Within the past few years, there has been a steady increase in the number of recalled medical devices called pain pumps. Pain pumps typically are portable and often disposable pain management devices which continuously administer local anesthetic through a catheter to a surgical site for a certain time period following surgery to decrease post-operative pain and assist in earlier rehabilitation. One of the recent notable injuries due to defective pain pumps has been the destruction of shoulder cartilage attributed to the application of anesthetic medication directly into the joint space via the pain pump catheter. However, pain pumps have caused various other injuries, resulting in their withdrawal from the market.
One type of injury resulting in recalled pain pumps is neurologic injuries caused by the development of catheter-associated intra-spinal masses or lesions associated with the tips of spinal infusion catheters. These masses can either be cancerous or cause paralysis. Some of the studies looking at these injuries indicate that patients received a form of morphine or morphine combined with other analgesics and local anesthetics. The exact rate of these complications is unknown at this point, but range from one intrathecal mass per 1000 patients to three intrathecal masses per 60 patients.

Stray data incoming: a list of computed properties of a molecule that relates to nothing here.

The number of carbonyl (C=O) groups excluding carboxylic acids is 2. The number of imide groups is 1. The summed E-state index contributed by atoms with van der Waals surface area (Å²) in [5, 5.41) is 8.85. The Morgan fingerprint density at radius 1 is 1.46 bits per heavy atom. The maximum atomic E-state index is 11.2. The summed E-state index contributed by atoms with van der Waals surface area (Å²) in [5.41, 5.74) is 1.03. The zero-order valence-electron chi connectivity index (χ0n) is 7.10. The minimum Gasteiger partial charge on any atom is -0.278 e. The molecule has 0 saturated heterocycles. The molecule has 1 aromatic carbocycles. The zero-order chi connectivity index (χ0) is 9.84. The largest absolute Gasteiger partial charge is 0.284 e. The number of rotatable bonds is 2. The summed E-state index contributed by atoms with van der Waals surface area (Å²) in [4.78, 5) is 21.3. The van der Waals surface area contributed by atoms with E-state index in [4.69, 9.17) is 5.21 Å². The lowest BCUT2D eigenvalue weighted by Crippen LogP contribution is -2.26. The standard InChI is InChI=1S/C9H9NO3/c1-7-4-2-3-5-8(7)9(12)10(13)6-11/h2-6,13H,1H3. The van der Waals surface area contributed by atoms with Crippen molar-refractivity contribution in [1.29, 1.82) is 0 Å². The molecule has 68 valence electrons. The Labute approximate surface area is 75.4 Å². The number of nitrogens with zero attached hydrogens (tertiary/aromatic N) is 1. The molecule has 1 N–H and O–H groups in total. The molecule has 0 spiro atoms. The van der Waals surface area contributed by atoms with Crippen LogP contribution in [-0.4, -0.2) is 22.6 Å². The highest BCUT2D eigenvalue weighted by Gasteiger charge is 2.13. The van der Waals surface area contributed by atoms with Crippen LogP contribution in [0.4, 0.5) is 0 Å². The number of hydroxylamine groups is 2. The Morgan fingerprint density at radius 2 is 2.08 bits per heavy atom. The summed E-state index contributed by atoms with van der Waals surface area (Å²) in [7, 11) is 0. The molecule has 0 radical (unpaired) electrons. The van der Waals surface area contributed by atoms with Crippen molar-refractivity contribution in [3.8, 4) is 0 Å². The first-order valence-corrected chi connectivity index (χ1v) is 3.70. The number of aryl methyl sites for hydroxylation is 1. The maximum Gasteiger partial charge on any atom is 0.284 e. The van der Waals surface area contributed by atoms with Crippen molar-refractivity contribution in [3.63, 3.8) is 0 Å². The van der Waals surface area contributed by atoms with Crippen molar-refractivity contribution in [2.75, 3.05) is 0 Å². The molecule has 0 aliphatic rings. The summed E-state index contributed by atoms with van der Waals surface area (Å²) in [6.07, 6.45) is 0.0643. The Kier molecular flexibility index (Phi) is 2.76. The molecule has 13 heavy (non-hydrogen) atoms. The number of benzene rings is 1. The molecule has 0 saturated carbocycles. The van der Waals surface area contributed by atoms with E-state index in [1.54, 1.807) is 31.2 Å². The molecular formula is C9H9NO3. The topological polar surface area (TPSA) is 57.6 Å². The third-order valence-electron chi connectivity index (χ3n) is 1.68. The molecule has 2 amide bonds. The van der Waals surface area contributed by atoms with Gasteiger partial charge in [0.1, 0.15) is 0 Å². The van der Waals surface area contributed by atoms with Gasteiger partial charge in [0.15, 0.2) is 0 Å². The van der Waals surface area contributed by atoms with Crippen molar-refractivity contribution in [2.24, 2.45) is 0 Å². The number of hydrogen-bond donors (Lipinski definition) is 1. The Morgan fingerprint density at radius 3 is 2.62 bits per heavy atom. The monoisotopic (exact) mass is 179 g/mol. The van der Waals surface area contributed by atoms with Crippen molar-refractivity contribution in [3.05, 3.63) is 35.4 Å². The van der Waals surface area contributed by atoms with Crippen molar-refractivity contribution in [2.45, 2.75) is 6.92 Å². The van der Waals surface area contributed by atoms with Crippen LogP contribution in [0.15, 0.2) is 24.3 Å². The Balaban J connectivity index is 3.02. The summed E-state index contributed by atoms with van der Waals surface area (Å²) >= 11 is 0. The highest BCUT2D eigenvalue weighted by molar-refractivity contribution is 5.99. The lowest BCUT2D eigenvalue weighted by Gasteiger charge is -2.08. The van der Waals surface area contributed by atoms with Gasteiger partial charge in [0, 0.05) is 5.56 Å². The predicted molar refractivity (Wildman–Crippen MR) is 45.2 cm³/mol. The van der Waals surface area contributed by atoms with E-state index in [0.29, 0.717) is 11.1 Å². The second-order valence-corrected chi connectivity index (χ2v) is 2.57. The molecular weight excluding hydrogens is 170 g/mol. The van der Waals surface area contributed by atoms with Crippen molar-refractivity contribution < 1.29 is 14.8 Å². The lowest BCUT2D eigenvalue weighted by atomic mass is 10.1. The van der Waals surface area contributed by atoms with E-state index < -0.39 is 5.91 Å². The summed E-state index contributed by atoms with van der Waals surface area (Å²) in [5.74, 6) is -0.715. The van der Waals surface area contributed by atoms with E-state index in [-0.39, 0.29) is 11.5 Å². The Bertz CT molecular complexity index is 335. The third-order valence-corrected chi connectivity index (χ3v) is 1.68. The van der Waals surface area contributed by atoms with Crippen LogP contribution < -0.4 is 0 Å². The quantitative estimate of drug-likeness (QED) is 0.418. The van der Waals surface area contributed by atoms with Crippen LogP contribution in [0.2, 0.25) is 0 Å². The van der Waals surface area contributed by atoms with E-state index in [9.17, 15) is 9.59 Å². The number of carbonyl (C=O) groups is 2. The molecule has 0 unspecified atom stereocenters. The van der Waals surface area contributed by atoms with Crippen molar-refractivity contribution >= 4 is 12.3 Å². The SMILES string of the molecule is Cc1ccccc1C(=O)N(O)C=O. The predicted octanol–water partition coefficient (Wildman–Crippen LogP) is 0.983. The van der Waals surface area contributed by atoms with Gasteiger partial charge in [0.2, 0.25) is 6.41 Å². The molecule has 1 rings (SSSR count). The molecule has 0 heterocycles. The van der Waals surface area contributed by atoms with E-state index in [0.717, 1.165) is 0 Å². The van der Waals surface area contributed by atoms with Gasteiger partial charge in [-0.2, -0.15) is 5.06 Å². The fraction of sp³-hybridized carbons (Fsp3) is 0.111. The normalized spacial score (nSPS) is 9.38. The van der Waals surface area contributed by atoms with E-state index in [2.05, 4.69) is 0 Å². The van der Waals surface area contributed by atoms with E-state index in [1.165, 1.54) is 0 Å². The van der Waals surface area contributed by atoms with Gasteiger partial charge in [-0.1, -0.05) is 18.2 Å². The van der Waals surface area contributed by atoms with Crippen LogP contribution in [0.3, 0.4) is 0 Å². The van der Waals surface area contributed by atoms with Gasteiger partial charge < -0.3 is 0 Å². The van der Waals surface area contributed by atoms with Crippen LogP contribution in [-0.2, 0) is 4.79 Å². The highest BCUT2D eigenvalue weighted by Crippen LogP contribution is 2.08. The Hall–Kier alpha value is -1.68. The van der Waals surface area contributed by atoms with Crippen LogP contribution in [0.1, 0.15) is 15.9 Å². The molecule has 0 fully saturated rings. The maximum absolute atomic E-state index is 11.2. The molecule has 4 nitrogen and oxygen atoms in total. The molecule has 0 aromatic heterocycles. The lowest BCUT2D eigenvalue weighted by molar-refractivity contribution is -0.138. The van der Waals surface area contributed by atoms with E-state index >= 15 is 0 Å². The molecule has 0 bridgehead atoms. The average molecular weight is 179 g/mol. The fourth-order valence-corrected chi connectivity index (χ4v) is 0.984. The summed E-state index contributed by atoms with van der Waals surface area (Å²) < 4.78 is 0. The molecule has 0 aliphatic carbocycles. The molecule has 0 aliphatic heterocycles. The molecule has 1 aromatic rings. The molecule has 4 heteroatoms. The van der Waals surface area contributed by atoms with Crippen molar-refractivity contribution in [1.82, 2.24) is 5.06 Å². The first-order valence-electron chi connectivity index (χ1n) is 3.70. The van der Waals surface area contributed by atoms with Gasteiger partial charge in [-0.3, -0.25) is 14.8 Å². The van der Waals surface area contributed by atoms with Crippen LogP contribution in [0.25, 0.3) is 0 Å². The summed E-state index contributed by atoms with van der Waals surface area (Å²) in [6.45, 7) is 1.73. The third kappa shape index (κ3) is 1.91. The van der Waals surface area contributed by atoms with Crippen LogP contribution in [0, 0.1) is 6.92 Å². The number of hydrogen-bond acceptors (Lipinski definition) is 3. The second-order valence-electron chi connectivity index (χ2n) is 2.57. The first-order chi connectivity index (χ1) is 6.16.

These masses or lesions may cause acute spinal cord compression and be associated with a permanent neurologic injury or occur without any symptoms. The scientific literature suggests that these masses or lesions develop in patients receiving long-term analgesic drug therapy. Computed tomography (CT) scanning is a cost-effective tool for the early detection of catheter-associated masses to allow time for the protective treatment prior to the development of serious neurologic injury. Patients who have used recalled pain pumps with catheters are strongly encouraged to speak to their doctors about catheter-associated masses in order to prevent any potential future neurologic complications. If you want more information on the pain pump litigation you can contact either Navan Ward or Ted Meadows at 800-898-2034.
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